CapEx shows up on the balance sheet in the form of additional fixed assets instead of the income statement as an expense.
As a result, we often refer to a company's 'EBITDA less CapEx' instead of just its EBITDA, or we might instead refer to that company’s EBIT, which is just its EBITDA without the depreciation and amortization add-backs.
Hadley Capital typically uses EBIT as the primary proxy for a company’s cash flow when that company has lots of recurring capital expenditures, such as one that uses lots of vehicles or which needs to buy new equipment every few years to stay competitive in its industry.
In doing so, we assume that the company’s depreciation expenses will generally line up with its CapEx each year.
For a company with periodic large capital expenditures, we typically refer to its ‘EBITDA less CapEx.’
These sort of businesses often have a large amount of depreciation and so if we were to just look at EBITDA we would miss the large capital expenditures and the associated valuation would be meaningless.
And we use just EBITDA for companies that have only modest periodic capital expenditures such as in certain service businesses or distributors.
Neither EBIT nor EBITDA is better per se, they’re just more appropriate in different circumstances.
Another way we use EBITDA is to build an EBITDA bridge to allow us to see in more detail what is contributing to a company’s changes in cash flow from one period to the next.
The way to make a simple EBITDA bridge is as follows:
Step One: take a company’s revenue, gross profit margin, and SG&A costs from one period, say 2018, and strip out all of the interest, taxes, depreciation, and amortization embedded in each of the cost of sales and SG&A, and then to do the same for another, similar length period, say 2019.
Step Two: Use the resulting adjusted gross profit % from the first period and multiply it by the difference in revenue.
That’s the amount of the EBITDA change attributable to the growth or reduction in revenue between the periods.
- Step Three: Then, take this figure and subtract it from the actual change in gross profit between the periods.
This is the amount of the EBITDA change that’s attributable to the change in the gross profit % between the periods.
- Step Four: Next, look at any changes to the amount of SG&A. That’s the amount of the EBITDA change that’s attributable to changes in the company’s overhead expenses.
Doing this for multiple periods in a row is a great way to see how a business is performing and adapting over time. Here is an example:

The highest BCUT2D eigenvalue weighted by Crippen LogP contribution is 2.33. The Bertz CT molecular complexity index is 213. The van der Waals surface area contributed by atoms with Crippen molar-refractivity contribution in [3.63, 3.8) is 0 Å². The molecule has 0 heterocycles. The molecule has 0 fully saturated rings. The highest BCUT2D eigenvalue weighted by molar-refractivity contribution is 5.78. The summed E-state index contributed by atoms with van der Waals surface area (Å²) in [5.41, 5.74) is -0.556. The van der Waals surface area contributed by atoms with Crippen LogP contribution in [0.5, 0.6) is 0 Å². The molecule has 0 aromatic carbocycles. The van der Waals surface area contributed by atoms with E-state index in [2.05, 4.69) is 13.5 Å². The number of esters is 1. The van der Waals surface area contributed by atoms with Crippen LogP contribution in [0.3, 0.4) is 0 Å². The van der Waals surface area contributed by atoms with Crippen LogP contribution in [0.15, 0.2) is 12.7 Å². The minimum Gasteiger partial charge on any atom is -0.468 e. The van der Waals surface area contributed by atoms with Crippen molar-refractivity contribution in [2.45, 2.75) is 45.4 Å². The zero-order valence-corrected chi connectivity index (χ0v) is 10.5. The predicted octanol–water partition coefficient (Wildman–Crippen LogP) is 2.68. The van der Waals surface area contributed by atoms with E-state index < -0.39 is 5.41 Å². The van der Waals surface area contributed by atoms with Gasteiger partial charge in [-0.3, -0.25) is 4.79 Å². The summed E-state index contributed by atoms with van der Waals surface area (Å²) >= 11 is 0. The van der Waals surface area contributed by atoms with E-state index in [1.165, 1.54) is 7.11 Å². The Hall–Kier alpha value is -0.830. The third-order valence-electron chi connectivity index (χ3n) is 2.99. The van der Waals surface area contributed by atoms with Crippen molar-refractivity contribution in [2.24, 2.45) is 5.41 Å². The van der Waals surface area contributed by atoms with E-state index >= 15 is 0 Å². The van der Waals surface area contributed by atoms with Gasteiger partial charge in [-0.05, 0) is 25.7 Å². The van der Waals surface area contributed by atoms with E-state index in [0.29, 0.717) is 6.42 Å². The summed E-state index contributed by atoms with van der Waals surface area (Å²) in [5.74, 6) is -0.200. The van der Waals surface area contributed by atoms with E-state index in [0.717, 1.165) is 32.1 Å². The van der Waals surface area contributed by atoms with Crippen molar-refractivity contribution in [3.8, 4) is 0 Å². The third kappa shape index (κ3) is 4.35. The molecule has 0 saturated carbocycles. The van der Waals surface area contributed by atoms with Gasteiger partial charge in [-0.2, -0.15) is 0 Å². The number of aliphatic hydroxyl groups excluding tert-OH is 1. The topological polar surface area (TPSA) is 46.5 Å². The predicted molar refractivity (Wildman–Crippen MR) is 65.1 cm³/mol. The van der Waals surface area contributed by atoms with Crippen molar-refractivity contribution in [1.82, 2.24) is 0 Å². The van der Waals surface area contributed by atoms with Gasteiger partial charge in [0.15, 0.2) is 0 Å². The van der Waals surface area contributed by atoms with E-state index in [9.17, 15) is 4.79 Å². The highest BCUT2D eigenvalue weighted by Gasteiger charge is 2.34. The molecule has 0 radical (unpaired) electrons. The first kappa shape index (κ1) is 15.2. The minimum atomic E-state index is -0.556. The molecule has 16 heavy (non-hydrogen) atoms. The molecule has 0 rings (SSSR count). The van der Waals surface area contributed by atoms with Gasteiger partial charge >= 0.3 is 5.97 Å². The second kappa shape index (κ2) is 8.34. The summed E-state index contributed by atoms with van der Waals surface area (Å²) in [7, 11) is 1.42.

The Importance of EBITDA
In the end, EBITDA is just a quick way to think about the cash flow of a business.
But that’s why we use it so much; it allows us to quickly reference how a company is doing in relation to other firms.
When considering speaking about a potential acquisition, we might say: ‘This is a manufacturing business. It has 40 employees, a revenue of $7 million, and an EBITDA margin of $1.3 million. EBITDA has been relatively steady for the past few years, and no customer represents more than 5% of revenue. We’ve offered 5x EBITDA.’
Because of this, EBITDA is an important metric for any business owner to understand.
Whether you’re seriously considering selling or still exploring the idea, you’ll want to get a ballpark figure of what your business is worth. After calculating your EBITDA margin, visit our Business Valuation Calculator to get an estimate of what your business may be worth. It only takes 5 minutes and requires no further commitment on your part
Clay made his first small company investment in the late 90’s and never looked back, joining forces with Scott in 2004 to raise Hadley Capital Fund I. Over the past thirty years he has helped dozens of small companies to implement growth and improvement initiatives.
On a personal level, Clay enjoys skiing, hiking, cycling and walking his yellow lab, Mr. Bingley. Clay is also an instrument-rated private pilot, and he is actively involved in a number of community and non-profit organizations.
Clay received a degree in English from Gettysburg College and his MBA from the University of Chicago. He and his wife Amy have three children and live in Winnetka, Illinois. As a family, they enjoy spending time at a cabin outside of Knoxville, Tennessee near the Smoky Mountains.